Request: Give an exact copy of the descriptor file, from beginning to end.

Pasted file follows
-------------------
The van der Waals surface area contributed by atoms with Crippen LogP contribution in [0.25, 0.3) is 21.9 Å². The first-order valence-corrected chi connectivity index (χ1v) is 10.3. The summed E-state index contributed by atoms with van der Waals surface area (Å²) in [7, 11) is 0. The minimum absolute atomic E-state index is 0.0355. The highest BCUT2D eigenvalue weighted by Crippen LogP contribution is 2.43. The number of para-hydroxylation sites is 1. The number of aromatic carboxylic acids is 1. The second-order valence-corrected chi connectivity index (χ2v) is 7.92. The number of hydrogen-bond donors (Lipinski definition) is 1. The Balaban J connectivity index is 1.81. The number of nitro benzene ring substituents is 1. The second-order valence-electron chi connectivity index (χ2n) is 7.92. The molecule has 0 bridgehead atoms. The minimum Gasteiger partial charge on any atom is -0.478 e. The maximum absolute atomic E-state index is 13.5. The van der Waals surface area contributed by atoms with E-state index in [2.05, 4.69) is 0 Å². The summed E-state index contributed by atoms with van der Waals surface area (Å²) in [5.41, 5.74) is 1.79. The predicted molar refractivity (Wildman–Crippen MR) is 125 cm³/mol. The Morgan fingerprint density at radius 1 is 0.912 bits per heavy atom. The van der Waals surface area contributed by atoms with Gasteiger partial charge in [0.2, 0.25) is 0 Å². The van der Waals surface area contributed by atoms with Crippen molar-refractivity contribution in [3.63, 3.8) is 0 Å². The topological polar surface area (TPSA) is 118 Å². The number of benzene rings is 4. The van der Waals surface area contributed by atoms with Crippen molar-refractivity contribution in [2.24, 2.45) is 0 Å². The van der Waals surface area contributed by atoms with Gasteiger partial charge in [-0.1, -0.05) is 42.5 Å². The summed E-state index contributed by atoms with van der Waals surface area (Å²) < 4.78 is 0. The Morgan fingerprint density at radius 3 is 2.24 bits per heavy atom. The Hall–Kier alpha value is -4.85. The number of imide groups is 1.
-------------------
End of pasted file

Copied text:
The van der Waals surface area contributed by atoms with Crippen LogP contribution in [0.25, 0.3) is 21.9 Å². The first-order valence-corrected chi connectivity index (χ1v) is 10.3. The summed E-state index contributed by atoms with van der Waals surface area (Å²) in [7, 11) is 0. The minimum absolute atomic E-state index is 0.0355. The highest BCUT2D eigenvalue weighted by Crippen LogP contribution is 2.43. The number of para-hydroxylation sites is 1. The number of aromatic carboxylic acids is 1. The second-order valence-corrected chi connectivity index (χ2v) is 7.92. The number of hydrogen-bond donors (Lipinski definition) is 1. The Balaban J connectivity index is 1.81. The number of nitro benzene ring substituents is 1. The second-order valence-electron chi connectivity index (χ2n) is 7.92. The molecule has 0 bridgehead atoms. The minimum Gasteiger partial charge on any atom is -0.478 e. The maximum absolute atomic E-state index is 13.5. The van der Waals surface area contributed by atoms with E-state index in [2.05, 4.69) is 0 Å². The summed E-state index contributed by atoms with van der Waals surface area (Å²) in [5.41, 5.74) is 1.79. The predicted molar refractivity (Wildman–Crippen MR) is 125 cm³/mol. The Morgan fingerprint density at radius 1 is 0.912 bits per heavy atom. The van der Waals surface area contributed by atoms with Gasteiger partial charge in [0.2, 0.25) is 0 Å². The van der Waals surface area contributed by atoms with Crippen molar-refractivity contribution in [3.63, 3.8) is 0 Å². The topological polar surface area (TPSA) is 118 Å². The number of benzene rings is 4. The van der Waals surface area contributed by atoms with Crippen molar-refractivity contribution in [2.24, 2.45) is 0 Å². The van der Waals surface area contributed by atoms with Gasteiger partial charge in [-0.1, -0.05) is 42.5 Å². The summed E-state index contributed by atoms with van der Waals surface area (Å²) < 4.78 is 0. The Morgan fingerprint density at radius 3 is 2.24 bits per heavy atom. The Hall–Kier alpha value is -4.85. The number of imide groups is 1.